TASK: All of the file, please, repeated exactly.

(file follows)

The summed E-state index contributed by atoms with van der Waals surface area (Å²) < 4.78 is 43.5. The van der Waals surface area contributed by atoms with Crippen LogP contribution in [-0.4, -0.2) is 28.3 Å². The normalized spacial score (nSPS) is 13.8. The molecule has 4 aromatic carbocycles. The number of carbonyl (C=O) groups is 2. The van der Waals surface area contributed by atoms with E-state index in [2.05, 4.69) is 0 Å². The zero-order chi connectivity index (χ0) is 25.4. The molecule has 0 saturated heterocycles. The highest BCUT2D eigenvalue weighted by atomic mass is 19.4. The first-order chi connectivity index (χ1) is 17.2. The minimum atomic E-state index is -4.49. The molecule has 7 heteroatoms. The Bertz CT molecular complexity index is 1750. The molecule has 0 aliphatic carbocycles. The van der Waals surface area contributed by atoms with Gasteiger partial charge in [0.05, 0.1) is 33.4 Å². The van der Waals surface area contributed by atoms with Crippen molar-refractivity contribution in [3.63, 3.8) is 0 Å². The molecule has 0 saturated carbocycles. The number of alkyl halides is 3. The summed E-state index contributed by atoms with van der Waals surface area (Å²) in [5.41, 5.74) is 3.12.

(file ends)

The summed E-state index contributed by atoms with van der Waals surface area (Å²) < 4.78 is 43.5. The van der Waals surface area contributed by atoms with Crippen LogP contribution in [-0.4, -0.2) is 28.3 Å². The normalized spacial score (nSPS) is 13.8. The molecule has 4 aromatic carbocycles. The number of carbonyl (C=O) groups is 2. The van der Waals surface area contributed by atoms with E-state index in [2.05, 4.69) is 0 Å². The zero-order chi connectivity index (χ0) is 25.4. The molecule has 0 saturated heterocycles. The highest BCUT2D eigenvalue weighted by atomic mass is 19.4. The first-order chi connectivity index (χ1) is 17.2. The minimum atomic E-state index is -4.49. The molecule has 7 heteroatoms. The Bertz CT molecular complexity index is 1750. The molecule has 0 aliphatic carbocycles. The van der Waals surface area contributed by atoms with Gasteiger partial charge in [0.05, 0.1) is 33.4 Å². The van der Waals surface area contributed by atoms with Crippen molar-refractivity contribution in [3.63, 3.8) is 0 Å². The molecule has 0 saturated carbocycles. The number of alkyl halides is 3. The summed E-state index contributed by atoms with van der Waals surface area (Å²) in [5.41, 5.74) is 3.12.